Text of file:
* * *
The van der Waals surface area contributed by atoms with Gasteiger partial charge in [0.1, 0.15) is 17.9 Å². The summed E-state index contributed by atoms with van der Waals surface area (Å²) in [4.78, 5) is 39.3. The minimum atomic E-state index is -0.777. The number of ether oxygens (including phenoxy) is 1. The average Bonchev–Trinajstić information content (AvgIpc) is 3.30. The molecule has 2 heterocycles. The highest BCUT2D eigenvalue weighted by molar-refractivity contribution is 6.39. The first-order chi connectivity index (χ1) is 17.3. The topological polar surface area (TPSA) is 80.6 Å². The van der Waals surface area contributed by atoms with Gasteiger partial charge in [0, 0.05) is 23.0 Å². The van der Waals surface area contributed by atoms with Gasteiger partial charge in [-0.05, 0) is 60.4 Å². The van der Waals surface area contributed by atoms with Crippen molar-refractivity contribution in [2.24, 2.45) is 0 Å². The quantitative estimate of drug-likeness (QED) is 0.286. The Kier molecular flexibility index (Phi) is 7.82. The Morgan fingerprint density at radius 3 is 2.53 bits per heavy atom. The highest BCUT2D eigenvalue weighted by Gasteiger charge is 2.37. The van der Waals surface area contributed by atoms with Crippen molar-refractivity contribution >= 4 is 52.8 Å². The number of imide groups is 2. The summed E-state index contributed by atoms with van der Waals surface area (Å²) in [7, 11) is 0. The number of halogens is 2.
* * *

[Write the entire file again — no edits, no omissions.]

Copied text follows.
The van der Waals surface area contributed by atoms with Gasteiger partial charge in [0.1, 0.15) is 17.9 Å². The summed E-state index contributed by atoms with van der Waals surface area (Å²) in [4.78, 5) is 39.3. The minimum atomic E-state index is -0.777. The number of ether oxygens (including phenoxy) is 1. The average Bonchev–Trinajstić information content (AvgIpc) is 3.30. The molecule has 2 heterocycles. The highest BCUT2D eigenvalue weighted by molar-refractivity contribution is 6.39. The first-order chi connectivity index (χ1) is 17.3. The topological polar surface area (TPSA) is 80.6 Å². The van der Waals surface area contributed by atoms with Gasteiger partial charge in [0, 0.05) is 23.0 Å². The van der Waals surface area contributed by atoms with Gasteiger partial charge in [-0.05, 0) is 60.4 Å². The van der Waals surface area contributed by atoms with Crippen molar-refractivity contribution in [2.24, 2.45) is 0 Å². The quantitative estimate of drug-likeness (QED) is 0.286. The Kier molecular flexibility index (Phi) is 7.82. The Morgan fingerprint density at radius 3 is 2.53 bits per heavy atom. The highest BCUT2D eigenvalue weighted by Gasteiger charge is 2.37. The van der Waals surface area contributed by atoms with Crippen molar-refractivity contribution >= 4 is 52.8 Å². The number of imide groups is 2. The summed E-state index contributed by atoms with van der Waals surface area (Å²) in [7, 11) is 0. The number of halogens is 2.